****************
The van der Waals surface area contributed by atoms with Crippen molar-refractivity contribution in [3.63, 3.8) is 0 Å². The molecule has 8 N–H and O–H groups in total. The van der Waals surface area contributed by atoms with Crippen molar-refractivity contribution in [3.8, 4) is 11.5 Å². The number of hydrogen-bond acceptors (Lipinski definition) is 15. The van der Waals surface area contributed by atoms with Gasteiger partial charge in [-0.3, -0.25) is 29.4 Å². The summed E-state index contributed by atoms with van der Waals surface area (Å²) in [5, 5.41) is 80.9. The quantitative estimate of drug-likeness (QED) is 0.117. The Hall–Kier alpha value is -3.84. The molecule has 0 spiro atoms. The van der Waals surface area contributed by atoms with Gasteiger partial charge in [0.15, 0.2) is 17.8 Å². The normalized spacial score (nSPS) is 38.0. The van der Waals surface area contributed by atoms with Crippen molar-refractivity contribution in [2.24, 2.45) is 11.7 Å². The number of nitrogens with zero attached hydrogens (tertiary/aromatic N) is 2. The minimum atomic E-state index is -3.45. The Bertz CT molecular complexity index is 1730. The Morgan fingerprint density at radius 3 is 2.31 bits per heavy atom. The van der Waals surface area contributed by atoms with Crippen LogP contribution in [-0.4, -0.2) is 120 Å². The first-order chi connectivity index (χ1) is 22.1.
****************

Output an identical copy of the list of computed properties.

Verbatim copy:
The van der Waals surface area contributed by atoms with Crippen molar-refractivity contribution in [3.63, 3.8) is 0 Å². The molecule has 8 N–H and O–H groups in total. The van der Waals surface area contributed by atoms with Crippen molar-refractivity contribution in [3.8, 4) is 11.5 Å². The number of hydrogen-bond acceptors (Lipinski definition) is 15. The van der Waals surface area contributed by atoms with Gasteiger partial charge in [-0.3, -0.25) is 29.4 Å². The summed E-state index contributed by atoms with van der Waals surface area (Å²) in [5, 5.41) is 80.9. The quantitative estimate of drug-likeness (QED) is 0.117. The Hall–Kier alpha value is -3.84. The molecule has 0 spiro atoms. The van der Waals surface area contributed by atoms with Gasteiger partial charge in [0.15, 0.2) is 17.8 Å². The normalized spacial score (nSPS) is 38.0. The van der Waals surface area contributed by atoms with Crippen molar-refractivity contribution in [2.24, 2.45) is 11.7 Å². The number of nitrogens with zero attached hydrogens (tertiary/aromatic N) is 2. The minimum atomic E-state index is -3.45. The Bertz CT molecular complexity index is 1730. The Morgan fingerprint density at radius 3 is 2.31 bits per heavy atom. The van der Waals surface area contributed by atoms with Crippen LogP contribution in [-0.4, -0.2) is 120 Å². The first-order chi connectivity index (χ1) is 22.1.